Sunnyside Academy commented that pupils are curious to discover more after Reading Plus lessons and ask to go on the programme outside of timetabled sessions. They have developed a love of reading, which has fostered a school culture of reading for pleasure.

Pupil Riley said: “I love Reading Plus because I wouldn’t have enjoyed reading as much as I do now without it. I love learning the facts from the books. I learnt there are more moths than butterflies.”

Informing strategies

Reading Plus supplies easy-to-access data-driven reports, supporting planning for leaders and managers.

Data from Reading Plus is used to inform strategies and interventions at Sunnyside Academy. During weekly phase meetings, leaders discuss data and hold other teachers accountable. The data clarifies which pupils need support and which need a challenge.

Transforming teacher workload

Teachers appreciated that Reading Plus’s formative and summative assessments were precise and well-matched to external assessments.

Time is saved in assessing, planning, identifying where pupils need support, measuring progress, and providing specific intervention. One teacher at Sunnyside commented that listening to 1:1 readers each day could be challenging, but Reading Plus provided the data that demonstrates progress.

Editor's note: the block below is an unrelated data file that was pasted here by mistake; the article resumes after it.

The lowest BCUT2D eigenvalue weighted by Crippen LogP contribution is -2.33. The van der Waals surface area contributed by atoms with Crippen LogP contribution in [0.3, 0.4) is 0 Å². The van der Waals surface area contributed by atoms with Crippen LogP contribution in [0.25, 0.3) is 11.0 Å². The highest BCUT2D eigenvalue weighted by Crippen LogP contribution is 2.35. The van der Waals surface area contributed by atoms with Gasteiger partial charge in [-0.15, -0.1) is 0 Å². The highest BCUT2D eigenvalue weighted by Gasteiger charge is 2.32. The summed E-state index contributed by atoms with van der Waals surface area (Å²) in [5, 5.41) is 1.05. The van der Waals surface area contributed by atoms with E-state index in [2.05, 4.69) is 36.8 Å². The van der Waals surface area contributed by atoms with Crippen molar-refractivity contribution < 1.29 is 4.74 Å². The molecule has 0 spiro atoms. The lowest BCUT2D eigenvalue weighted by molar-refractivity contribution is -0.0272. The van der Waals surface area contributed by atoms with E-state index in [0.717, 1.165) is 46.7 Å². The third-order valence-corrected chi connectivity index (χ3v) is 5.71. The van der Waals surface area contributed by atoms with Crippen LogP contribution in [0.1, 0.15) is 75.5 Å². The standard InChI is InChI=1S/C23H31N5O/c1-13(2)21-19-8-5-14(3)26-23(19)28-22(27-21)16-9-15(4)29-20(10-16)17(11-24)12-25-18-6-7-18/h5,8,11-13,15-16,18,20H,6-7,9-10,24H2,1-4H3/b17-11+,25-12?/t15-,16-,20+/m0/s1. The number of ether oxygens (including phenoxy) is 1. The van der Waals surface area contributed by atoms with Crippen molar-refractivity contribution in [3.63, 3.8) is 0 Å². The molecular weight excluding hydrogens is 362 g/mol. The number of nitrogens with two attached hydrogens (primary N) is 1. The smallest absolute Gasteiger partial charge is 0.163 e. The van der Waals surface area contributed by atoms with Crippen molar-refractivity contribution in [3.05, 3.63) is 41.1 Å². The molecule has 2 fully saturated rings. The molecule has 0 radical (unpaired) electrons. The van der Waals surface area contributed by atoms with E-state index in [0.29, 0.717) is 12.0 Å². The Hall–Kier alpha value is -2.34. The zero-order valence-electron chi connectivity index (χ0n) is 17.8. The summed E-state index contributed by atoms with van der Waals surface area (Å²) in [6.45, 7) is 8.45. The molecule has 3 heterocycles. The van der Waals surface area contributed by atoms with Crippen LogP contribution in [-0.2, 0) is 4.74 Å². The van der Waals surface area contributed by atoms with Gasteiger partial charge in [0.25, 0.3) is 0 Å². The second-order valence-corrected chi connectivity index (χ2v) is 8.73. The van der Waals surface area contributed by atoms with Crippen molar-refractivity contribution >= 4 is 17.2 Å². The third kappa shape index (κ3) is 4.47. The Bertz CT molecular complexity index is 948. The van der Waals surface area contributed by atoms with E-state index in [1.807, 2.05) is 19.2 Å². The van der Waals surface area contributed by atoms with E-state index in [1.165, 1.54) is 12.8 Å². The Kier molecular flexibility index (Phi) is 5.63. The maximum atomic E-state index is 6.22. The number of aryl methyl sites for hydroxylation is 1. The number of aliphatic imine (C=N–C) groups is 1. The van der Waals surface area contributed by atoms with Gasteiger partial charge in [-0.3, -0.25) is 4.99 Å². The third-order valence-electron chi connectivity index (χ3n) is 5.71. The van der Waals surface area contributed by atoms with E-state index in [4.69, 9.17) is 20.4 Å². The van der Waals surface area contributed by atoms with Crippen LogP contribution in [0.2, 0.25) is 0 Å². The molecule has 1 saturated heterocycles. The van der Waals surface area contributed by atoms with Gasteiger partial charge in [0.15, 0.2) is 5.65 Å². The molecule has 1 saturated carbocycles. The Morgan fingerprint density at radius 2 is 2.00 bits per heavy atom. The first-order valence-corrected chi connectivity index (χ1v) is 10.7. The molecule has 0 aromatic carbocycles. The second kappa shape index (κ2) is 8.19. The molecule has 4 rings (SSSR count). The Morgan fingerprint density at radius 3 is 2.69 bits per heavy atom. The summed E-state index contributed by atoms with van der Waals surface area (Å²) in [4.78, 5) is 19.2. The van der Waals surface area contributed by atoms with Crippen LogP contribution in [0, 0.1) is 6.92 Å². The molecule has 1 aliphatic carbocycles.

Return on investment

In 2019, Sunnyside’s reading results for Year 6 were Expected Standard 63% and Greater Depth Standard 13%. After using the programme, their recent SATs results increased to 86% EXS and 41% GDS.

Their Y5 class have shown the most progress. Prior to using Reading Plus, only 19% of the class were reading at their correct reading age. After one year of use, 70% of the class are now reading at their reading age.

Used as specified, in one-year, pupils make an average of 2.6 level comprehension years in gains on Reading Plus. At Sunnyside, 71% of pupils made 2.6 or more gains, two gained 6.6, and one progressed by 7. The average reading speed of pupils has increased by 42% to 200 words per minute (wpm) (the national average for Y5 is 175wpm).